i will miss my daddy fiercely.

i will love him always.

i will continue to remember.

but i must not dwell.

and i must begin leaving my mask behind.

Friday, July 27, 2012

dear universe,

will i ever feel up to writing again?

when will i stop filling up pages then throwing them in the trash--not because they're awful, but because i don't care?


Wednesday, June 6, 2012

on mr. bradbury's passing.

few writers have truly inspired me--taken hold of my mind, my imagination, made me pick up my pen and write, not because i had to, but because i wanted to.

ray bradbury was one of these few.

anyone who is close to me knows how much i treasure mr. bradbury and the worlds of books he brought to life.

today he is lost.

when i read fahrenheit 451 for the first time in 8th grade, i thought it was terrifying and very, very cool. when i reread it in 12th grade for fun, my perspective changed just the slightest bit.  each reread since has brought me new insights, new perspectives, and new feelings.  so few books can do this; so few can bend with the times and remain infinitely flexible and relevant.  bradbury's books can.

when i began working with bibliographical/textual studies in graduate school, mr. bradbury was there to offer me a challenge--a challenge that lasted five years, provided me opportunity to correspond with a legend, and only just ended a few short months ago.

his words have always been with me since that first read, and oftentimes i find myself with a phrase or two of his stuck in my head, circling around the rafters trying to forge some ethereal connection.

while i know that his words have not left us, i am immensely sad that he has.

it is with terrible sadness and many tears that i say goodbye to this dear friend.  he took me on an adventure the likes of which i haven't seen again.  he taught me so much about myself, my profession, my world.  he will never be forgotten.

goodbye, mr. bradbury.  and flights of angels sing thee to thy rest.

Tuesday, May 8, 2012

on reading adventures

“what book will you buy first?” was the question i was asked most during my last week of the book-buying-ban.

i had no answer for this question. 

you see, over the last six months, my views on books have changed.  yes, i still love to own them—especially poetry—but the owning them isn’t as important as reading/experiencing them.

when i set out on this challenge, i gave the following reasons for wanting to do it.  so now that it’s done, i want to take a few moments to address these reasons and what i came to discover in the process.

reason 1:  space
i don’t have any more room for books.  i’m out of space.  books are becoming furniture already, so i need to curb their takeover for just a little bit so i can sort through what i have and am willing to sell off.  i don’t like shedding books, so it takes me time to embrace the decision.  this challenge is a way to postpone the inevitable and give myself time to make smart decisions about the purge.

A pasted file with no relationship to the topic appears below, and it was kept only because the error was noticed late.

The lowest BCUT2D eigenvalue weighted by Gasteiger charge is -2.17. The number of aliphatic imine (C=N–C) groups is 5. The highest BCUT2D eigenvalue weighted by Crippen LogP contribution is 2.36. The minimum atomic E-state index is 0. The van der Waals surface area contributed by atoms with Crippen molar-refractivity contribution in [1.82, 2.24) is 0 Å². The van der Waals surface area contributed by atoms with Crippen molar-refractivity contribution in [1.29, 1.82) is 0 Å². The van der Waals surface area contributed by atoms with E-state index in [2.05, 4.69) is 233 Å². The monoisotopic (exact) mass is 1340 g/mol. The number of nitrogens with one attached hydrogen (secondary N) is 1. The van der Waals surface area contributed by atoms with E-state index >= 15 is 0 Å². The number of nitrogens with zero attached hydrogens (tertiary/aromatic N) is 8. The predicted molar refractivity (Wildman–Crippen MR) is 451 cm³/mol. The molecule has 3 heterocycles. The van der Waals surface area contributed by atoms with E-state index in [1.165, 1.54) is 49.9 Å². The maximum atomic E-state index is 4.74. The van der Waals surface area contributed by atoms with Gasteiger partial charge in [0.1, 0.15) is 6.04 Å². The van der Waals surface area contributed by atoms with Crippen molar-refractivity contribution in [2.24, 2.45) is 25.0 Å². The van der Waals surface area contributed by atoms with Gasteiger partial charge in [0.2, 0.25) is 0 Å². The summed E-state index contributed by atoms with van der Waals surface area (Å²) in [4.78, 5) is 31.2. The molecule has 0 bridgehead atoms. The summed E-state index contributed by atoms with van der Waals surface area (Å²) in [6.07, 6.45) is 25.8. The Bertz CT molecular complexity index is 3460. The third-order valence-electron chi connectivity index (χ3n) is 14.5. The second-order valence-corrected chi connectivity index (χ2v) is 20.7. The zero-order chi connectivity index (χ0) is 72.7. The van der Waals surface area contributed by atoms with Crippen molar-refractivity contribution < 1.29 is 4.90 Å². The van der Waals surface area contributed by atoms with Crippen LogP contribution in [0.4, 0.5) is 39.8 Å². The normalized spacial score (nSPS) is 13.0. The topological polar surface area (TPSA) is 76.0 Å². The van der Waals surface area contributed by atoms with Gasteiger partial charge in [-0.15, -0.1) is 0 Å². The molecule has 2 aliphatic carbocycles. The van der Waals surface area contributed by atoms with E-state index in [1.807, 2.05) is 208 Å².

this is still true.  but i’ve embraced the fact that i will always be short on room.  books are my life—they are my career, my hobby, and, to a very real extent, a part of my identity.  i will always make room for them, even when there seems to be none.

as far as the purge, i have mostly taken care of business.  i shed a few books that were “crap reads,” i.e. read for fun and pure entertainment rather than study.

i have decided that moving forward, all “crap reads” will now exist on my nook—cluttering up my virtual bookshelf rather than the physical.  this will leave me room to grow my collection of worthwhile and collectable texts.

reason 2:  practice what you preach
i fuss at my students all the time for not using the amazing resources they have available to them.  i’m guilty of this crime, too.  i have so many literary outlets, and, sadly, most of them go unused because it is so blasted easy to tap “buy” on my nook or “check out” on amazon.  rather than taking the three extra steps to use a free resource, i buy books.  so part of this challenge is to force me to start using these resources, thereby allowing me to practice what i preach.

i practiced.  a lot.  i am now free to preach as much as i would like. 

and, by the way, i was right.  there is a world of resources out there—you just have to be willing to take a few extra steps.

reason 3: playing with form
since i got my nook, on top of e-book purchases i’ve bought more books—actual paper and glue books.  i’m probably atoning for buying an e-reader, but it is what it is.  i love that we have so many different forms of books available to us, so i want to make better use of all the forms.  currently, i’m really enjoying audiobooks (partly because i have a long commute, and partly because they allow me to multi-task—you mean i can drive and “read” at the same time?!).  this challenge will allow me to continue to play with different forms.

forcing myself to use library resources allowed me to expand my book horizons to include technologies that i’ve always overlooked.  i came to love the audiobook—especially when “reading” fiction.